Article  Google Scholar 

  15. 15.

    Ilie V, Turel O. Manipulating user resistance to large-scale information systems through influence tactics. Inf Manag. 2020;57(3):103178.

    Article  Google Scholar 

  16. 16.

    Laumer S, Maier C, Eckhardt A, Weitzel T. Work routines as an object of resistance during information systems implementations: theoretical foundation and empirical evidence. Eur J Inf Syst. 2017;25(4):317–43.

    Article  Google Scholar 

  17. 17.

    Davis FD. A technology acceptance model for empirically testing new end-user information systems: theory and results. Massachusetts Institute of Technology; 1985.

    Google Scholar 

  18. 18.

    Cenfetelli RT. Inhibitors and enablers as dual factor concepts in technology usage. J Assoc Inf Syst. 2004;5(11/12):472–92.

    Google Scholar 

  19. 19.

    Timmons S. Resistance to computerized care planning systems by qualified nurses working in the UK NHS. Methods Inf Med. 2003;42(4):471–6.

    CAS  PubMed  Article  PubMed Central  Google Scholar 

  20. 20.

    Timmons S. Nurses resisting information technology. Nurs Inq. 2003;10(4):257.

    PubMed  Article  Google Scholar 

  21. 21.

    Eley R, Fallon T, Soar J, Buikstra E, Hegney D. Barriers to use of information and computer technology by Australia’s nurses: a national survey. J Clin Nurs. 2009;18(8):1151–8.

    PubMed  Article  Google Scholar 

  22. 22.

    Sharifian R, Askarian F, Nematolahi M, Farhadi P. Factors influencing nurses’ acceptance of hospital information systems in Iran: application of the Unified Theory of Acceptance and Use of Technology. Health Inf Manag J. 2014;43(3):23–8.

    Google Scholar 

  23. 23.

    Samuelson W, Zeckhauser R. Status quo bias in decision making. J Risk Uncertain. 1988;1(1):7–59.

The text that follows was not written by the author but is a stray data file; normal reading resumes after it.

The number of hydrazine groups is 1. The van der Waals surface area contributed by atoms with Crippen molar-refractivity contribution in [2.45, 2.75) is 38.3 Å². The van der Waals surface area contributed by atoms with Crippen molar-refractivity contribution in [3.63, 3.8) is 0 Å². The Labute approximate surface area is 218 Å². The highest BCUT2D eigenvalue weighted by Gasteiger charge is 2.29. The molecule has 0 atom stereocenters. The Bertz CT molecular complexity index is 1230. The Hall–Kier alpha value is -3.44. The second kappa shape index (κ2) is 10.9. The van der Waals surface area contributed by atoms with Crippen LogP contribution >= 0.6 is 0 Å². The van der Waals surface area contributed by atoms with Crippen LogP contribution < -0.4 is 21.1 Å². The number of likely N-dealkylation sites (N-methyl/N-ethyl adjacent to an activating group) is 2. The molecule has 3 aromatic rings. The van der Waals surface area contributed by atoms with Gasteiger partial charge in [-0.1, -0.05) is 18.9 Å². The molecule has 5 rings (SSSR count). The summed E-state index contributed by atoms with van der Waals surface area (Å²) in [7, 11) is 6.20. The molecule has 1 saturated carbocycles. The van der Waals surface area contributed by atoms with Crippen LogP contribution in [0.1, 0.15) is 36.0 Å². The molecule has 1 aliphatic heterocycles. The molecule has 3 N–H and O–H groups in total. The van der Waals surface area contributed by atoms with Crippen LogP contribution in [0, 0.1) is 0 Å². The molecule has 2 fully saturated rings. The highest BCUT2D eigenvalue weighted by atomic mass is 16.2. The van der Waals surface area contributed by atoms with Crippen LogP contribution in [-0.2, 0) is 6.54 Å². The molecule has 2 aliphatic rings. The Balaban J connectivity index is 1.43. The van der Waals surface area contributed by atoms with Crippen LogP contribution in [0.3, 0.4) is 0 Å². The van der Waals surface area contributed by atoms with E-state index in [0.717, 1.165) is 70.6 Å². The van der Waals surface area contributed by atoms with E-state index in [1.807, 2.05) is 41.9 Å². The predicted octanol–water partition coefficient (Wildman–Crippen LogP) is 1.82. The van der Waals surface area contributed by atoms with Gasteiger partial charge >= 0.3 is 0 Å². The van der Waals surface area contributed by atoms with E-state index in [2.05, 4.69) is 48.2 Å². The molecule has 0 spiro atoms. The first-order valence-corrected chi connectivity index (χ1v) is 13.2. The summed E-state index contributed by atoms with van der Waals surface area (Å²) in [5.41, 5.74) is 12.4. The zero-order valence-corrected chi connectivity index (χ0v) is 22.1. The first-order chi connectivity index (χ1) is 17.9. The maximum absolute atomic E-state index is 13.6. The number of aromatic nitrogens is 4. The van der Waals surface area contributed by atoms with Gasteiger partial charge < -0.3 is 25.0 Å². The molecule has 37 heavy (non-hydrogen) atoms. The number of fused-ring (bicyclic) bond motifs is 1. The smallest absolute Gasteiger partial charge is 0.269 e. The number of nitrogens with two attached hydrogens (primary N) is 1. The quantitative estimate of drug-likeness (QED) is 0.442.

Article  Google Scholar 

  24. 24.

    Ajzen I. The theory of planned behavior. Organ Behav Hum Decis Process. 1991;50(2):179–211.

    Article  Google Scholar 

  25. 25.

    Ajzen I. Perceived behavioral control, self-efficacy, locus of control, and the theory of planned behavior 1. J Appl Soc Psychol. 2002;32(4):665–83.

    Article  Google Scholar 

  26. 26.

    Venkatesh V, Davis FD. A theoretical extension of the technology acceptance model: four longitudinal field studies. Manag Sci. 2000;46(2):186–204.

    Article  Google Scholar 

  27. 27.

    Venkatesh V. Determinants of perceived ease of use: integrating control, intrinsic motivation, and emotion into the technology acceptance model. Inf Syst Res. 2000;11(4):342–65.

    Article  Google Scholar 

  28. 28.

    Venkatesh V, Bala H. Technology acceptance model 3 and a research agenda on interventions. Decis Sci. 2008;39(2):273–315.

    Article  Google Scholar 

  29. 29.

    Chi WC, Lin PJ, Chang IC, Chen SL. The inhibiting effects of resistance to change of disability determination system: a status quo bias perspective. BMC Med Inform Decis Mak. 2020;20(1):82.

    PubMed  PubMed Central  Article  Google Scholar 

  30. 30.

    Escobar-Rodríguez T, Bartual-Sopena L. Impact of cultural factors on attitude toward using ERP systems in public hospitals. Revista de Contabilidad. 2015;18(2):127–37.

    Article  Google Scholar 

  31. 31.

    Venkatesh V, Morris MG, Davis GB, Davis FD. User acceptance of information technology: toward a unified view. MIS Q. 2003;27:425–78.

    Article  Google Scholar 

  32. 32.

    Kim J, Park K. A study on the relation between personal characteristics and psychological resistance to change & organization commitment. Korean J Ind Organ Psychol. 2008;21(3):429–50.

    Article  Google Scholar 

  33. 33.

    Ryu I, Hwang J-H. Role of distance learning self-efficacy in predicting user intention to use and performance of distance learning system. Asia Pac J Inf Syst. 2002;12(3):45–70.

    Google Scholar 

  34. 34.

    Bagozzi RP, Yi Y. On the evaluation of structural equation models. J Acad Mark Sci. 1988;16(1):74–94.

    Article  Google Scholar 

  35. 35.

    Campbell DT, Fiske DW. Convergent and discriminant validation by the multitrait-multimethod matrix. Psychol Bull. 1959;56(2):81.

    CAS  PubMed  Article  Google Scholar 

  36. 36.

    Kline RB. Principles and practice of structural equation modeling. Guilford Publications; 2015.